State of siege in Kashmir: A warning to the international working class

17 August 2019

Thirteen million people in Indian-controlled Jammu and Kashmir (J&K) have spent the last 13 days under a regime of extraordinary repression and collective punishment at the hands of India’s Hindu supremacist Bharatiya Janata Party (BJP) government. These actions have few—and historically infamous—precedents.

A population that is greater than those of entire European countries like Belgium, Greece and Portugal, or, for that matter, major US states such as Pennsylvania, Illinois and Michigan, has been subjected to a “security lockdown” that has included blanket curfews, keeping people caged in their homes with dwindling supplies of food.

Freedom of speech and assembly have been abolished, with gatherings of more than four people outlawed. Critics who have denounced the repression to the media have been imprisoned. Public transport has been shut down, and the region’s economy has ground to a halt.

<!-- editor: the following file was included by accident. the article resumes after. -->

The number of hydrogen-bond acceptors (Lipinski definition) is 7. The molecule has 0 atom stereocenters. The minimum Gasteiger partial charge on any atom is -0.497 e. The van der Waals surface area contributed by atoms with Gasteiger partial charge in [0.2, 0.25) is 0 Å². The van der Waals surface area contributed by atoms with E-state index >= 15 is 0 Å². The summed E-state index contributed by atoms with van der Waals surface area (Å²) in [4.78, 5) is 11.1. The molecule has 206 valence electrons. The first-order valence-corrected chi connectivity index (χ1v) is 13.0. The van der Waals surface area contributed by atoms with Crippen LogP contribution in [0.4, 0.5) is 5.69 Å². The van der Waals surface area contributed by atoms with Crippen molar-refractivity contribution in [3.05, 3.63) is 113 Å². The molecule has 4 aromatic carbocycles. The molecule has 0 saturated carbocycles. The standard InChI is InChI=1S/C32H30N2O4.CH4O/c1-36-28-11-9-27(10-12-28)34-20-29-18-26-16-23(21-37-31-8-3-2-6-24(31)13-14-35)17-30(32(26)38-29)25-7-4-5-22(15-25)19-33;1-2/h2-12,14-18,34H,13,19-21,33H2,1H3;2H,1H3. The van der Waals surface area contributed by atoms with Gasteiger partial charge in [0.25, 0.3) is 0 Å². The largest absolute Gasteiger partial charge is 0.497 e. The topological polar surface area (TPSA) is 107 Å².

The Indian government—routinely described as the world’s largest democracy—has carried out the “preventive detention” of many of the politicians of J&K, which is the Indian-controlled part of the larger region of Kashmir, which has been divided since the reactionary communal partition of the subcontinent into a Muslim Pakistan and a mainly Hindu India that accompanied independence from Britain in 1947. The disputed territory has been the flashpoint for two wars and numerous war crises between what are now nuclear-armed rivals.

More than 500 people, including two former chief ministers of Jammu and Kashmir and dozens of other prominent political figures, have been summarily detained, with their families unable to find where they are imprisoned. Many have been transported by military planes to jails outside the region. The same fate has been reserved for “potential stone-pelters”, i.e., individuals who are known to have participated in previous anti-government demonstrations.

Completing this regime aimed at holding an entire population in subjugation, the Indian government has cut off all communications, including land lines, cellphone service and the internet, making it impossible for anyone to speak with their relatives, friends and co-workers, much less utilize social media to organize resistance.